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Objectives: This study aimed to determine extubation failure (EF) rate among intubated preterm infants (<37 weeks gestational age [GA]) admitted to a tertiary care neonatal intensive care unit (NICU) in Oman and identify the risk factors associated with EF. Methods: This retrospective study included all intubated preterm infants (<37 weeks GA) admitted to the NICU at Sultan Qaboos University Hospital (SQUH) from January 2013 to December 2017. EF was defined as reintubation within seven days of planned extubation. Demographics, ventilation parameters, blood gas values and other possible risk factors of EF were collected. Statistical analysis included comparisons between EF and extubation success (ES) groups and a binary logistic regression analysis. Results: A total of 190 preterm infants were intubated during the study period with 140 eligible for analysis. A total of 106 infants (75.7%) were successfully extubated while 34 (24.3%) failed extubation. GA <28 weeks (P = 0.029), lower 1-minute Apgar score (P = 0.023) and patent ductus arteriosus diagnosis (P = 0.018) were significantly associated with EF. After the multivariate analysis, only GA <28 weeks predicted EF with an adjusted odds ratio of 2.621 (95% confidence interval: 1.118 – 6.146). Conclusion: EF rate in preterm infants admitted at the NICU of SQUH was within international rates. GA <28 weeks was the only predictor of the identified extubation failure. Neonatal practitioners need to seriously consider extreme prematurity in the extubation process and consider implementing strategies to decrease extubation failure in this group of fragile infants.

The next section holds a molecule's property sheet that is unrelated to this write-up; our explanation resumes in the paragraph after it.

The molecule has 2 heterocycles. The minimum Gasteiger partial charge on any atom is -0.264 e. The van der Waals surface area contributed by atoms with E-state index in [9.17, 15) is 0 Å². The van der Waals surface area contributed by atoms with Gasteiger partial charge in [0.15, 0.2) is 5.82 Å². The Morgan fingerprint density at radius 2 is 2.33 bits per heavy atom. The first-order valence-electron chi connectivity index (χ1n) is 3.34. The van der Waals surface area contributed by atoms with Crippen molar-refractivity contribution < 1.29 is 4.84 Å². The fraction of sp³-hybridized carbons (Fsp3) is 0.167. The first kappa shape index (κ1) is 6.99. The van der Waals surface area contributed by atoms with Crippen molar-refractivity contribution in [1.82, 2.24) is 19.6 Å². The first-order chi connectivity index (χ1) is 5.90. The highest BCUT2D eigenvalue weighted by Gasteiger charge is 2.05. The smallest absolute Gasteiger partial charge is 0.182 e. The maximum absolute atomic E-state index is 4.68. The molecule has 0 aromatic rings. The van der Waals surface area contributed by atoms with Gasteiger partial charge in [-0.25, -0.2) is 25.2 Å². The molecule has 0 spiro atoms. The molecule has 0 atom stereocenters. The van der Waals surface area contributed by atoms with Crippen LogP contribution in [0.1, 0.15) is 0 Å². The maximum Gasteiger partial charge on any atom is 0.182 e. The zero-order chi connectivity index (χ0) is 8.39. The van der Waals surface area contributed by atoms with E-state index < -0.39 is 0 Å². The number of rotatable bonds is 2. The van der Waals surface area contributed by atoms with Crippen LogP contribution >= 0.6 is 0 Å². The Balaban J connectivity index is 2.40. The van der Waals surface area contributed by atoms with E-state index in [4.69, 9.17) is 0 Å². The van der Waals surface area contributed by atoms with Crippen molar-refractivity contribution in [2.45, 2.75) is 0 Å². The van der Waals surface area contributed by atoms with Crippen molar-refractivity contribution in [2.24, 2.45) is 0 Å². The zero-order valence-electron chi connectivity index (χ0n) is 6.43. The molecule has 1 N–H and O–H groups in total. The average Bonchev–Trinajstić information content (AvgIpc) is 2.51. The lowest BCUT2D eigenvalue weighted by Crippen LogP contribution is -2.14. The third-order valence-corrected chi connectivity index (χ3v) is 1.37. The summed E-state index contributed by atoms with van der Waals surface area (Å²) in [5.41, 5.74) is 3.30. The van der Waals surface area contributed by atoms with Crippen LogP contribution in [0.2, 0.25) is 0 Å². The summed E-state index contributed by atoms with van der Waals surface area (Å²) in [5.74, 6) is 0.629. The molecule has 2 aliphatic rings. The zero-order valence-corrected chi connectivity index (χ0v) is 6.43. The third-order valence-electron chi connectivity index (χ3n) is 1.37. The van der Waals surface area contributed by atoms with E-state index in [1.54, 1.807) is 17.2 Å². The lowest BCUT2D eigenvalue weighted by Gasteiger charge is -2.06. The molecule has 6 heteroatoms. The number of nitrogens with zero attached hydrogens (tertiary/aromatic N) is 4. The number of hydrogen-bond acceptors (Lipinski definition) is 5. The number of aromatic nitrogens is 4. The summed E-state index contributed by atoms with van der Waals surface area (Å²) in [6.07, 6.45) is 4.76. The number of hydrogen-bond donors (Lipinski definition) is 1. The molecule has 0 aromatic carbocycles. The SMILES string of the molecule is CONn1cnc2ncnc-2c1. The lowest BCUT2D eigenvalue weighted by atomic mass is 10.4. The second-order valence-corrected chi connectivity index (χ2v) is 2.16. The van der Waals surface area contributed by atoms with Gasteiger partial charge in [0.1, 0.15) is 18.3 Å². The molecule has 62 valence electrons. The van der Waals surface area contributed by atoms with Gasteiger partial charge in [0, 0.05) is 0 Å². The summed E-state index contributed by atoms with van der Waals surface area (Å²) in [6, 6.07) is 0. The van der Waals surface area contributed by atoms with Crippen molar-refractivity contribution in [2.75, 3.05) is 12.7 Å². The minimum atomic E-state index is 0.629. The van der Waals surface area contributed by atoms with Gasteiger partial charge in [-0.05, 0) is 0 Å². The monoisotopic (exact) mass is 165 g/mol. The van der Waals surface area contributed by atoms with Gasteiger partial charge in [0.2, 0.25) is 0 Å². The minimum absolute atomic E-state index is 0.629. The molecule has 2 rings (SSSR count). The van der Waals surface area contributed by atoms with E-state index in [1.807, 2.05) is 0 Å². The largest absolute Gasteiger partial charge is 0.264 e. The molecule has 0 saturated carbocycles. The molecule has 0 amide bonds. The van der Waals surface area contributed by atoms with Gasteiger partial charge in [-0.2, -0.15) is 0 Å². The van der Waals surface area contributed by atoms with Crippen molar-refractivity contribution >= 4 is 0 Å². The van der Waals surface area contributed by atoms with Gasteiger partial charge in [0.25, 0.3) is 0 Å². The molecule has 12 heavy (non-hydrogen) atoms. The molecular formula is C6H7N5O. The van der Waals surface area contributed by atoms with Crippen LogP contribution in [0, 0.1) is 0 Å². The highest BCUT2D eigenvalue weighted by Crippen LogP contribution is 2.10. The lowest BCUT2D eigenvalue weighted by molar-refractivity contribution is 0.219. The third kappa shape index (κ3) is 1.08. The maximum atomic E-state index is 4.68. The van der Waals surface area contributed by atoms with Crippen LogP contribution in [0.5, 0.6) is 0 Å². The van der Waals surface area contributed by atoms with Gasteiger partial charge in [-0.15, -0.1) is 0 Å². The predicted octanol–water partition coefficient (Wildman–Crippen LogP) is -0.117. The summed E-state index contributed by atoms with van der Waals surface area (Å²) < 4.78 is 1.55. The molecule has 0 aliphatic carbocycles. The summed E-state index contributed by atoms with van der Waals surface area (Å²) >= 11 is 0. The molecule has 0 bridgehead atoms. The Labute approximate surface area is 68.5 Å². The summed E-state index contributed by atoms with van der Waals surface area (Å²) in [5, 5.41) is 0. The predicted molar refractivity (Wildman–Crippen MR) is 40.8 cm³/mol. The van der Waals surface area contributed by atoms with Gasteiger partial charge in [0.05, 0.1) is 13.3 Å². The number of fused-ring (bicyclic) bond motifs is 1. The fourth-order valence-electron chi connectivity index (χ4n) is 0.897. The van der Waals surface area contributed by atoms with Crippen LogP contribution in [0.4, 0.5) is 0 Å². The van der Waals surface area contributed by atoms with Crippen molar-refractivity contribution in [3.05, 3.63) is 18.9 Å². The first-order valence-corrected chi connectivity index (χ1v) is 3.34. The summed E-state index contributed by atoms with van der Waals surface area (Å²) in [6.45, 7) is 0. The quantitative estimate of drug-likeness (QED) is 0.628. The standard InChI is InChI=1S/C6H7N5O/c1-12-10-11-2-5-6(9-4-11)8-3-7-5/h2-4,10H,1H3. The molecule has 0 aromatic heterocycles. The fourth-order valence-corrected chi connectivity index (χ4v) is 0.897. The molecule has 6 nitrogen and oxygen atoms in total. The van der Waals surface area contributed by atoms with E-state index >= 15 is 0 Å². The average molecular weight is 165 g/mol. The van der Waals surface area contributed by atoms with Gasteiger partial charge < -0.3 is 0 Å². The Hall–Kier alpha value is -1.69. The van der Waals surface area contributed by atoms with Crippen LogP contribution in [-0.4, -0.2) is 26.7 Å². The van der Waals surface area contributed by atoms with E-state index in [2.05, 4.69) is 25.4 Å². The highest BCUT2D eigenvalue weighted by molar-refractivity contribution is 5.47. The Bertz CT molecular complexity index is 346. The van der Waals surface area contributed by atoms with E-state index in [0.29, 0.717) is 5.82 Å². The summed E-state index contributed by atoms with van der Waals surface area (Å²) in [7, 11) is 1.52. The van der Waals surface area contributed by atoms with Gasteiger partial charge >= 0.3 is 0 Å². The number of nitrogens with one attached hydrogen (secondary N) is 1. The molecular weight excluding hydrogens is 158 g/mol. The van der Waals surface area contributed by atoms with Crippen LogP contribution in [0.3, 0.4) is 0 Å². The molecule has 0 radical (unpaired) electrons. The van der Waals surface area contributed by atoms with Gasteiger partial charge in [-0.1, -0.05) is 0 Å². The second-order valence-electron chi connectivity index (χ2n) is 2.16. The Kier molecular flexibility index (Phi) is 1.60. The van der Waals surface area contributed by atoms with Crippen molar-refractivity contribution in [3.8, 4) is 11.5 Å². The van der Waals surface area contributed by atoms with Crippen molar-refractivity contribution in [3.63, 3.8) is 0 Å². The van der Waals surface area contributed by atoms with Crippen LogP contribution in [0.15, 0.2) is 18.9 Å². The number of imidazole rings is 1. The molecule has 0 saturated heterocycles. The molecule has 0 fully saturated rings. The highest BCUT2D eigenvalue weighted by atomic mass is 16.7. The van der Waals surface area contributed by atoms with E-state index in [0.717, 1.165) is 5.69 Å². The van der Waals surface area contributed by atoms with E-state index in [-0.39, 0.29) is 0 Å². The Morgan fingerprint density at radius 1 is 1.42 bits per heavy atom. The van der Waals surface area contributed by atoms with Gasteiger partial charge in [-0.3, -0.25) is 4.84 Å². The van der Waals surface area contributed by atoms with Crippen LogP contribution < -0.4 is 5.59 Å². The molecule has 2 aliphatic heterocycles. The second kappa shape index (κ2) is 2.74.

Keywords: Premature Infants; Neonate; Airway extubation; Risk Factors; Oman.
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